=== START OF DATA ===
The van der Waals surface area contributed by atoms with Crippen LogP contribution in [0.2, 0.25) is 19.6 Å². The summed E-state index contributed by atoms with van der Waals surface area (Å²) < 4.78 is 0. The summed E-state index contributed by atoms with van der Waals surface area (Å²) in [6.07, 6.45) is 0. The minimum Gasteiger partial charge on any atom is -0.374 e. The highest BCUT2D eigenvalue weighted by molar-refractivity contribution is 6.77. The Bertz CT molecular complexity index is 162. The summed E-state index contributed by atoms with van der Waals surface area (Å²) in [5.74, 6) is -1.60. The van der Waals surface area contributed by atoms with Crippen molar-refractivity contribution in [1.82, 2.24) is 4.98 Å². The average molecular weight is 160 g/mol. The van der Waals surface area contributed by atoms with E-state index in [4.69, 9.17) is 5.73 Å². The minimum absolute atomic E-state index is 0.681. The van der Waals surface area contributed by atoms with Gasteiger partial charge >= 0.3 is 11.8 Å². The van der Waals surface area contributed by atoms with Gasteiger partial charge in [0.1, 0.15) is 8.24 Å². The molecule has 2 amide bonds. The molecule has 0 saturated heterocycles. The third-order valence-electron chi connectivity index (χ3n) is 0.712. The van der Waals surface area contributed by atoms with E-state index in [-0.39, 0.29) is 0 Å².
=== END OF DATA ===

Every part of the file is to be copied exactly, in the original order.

The van der Waals surface area contributed by atoms with Crippen LogP contribution in [0.2, 0.25) is 19.6 Å². The summed E-state index contributed by atoms with van der Waals surface area (Å²) < 4.78 is 0. The summed E-state index contributed by atoms with van der Waals surface area (Å²) in [6.07, 6.45) is 0. The minimum Gasteiger partial charge on any atom is -0.374 e. The highest BCUT2D eigenvalue weighted by molar-refractivity contribution is 6.77. The Bertz CT molecular complexity index is 162. The summed E-state index contributed by atoms with van der Waals surface area (Å²) in [5.74, 6) is -1.60. The van der Waals surface area contributed by atoms with Crippen molar-refractivity contribution in [1.82, 2.24) is 4.98 Å². The average molecular weight is 160 g/mol. The van der Waals surface area contributed by atoms with E-state index in [4.69, 9.17) is 5.73 Å². The minimum absolute atomic E-state index is 0.681. The van der Waals surface area contributed by atoms with Gasteiger partial charge >= 0.3 is 11.8 Å². The van der Waals surface area contributed by atoms with Gasteiger partial charge in [0.1, 0.15) is 8.24 Å². The molecule has 2 amide bonds. The molecule has 0 saturated heterocycles. The third-order valence-electron chi connectivity index (χ3n) is 0.712. The van der Waals surface area contributed by atoms with E-state index in [-0.39, 0.29) is 0 Å².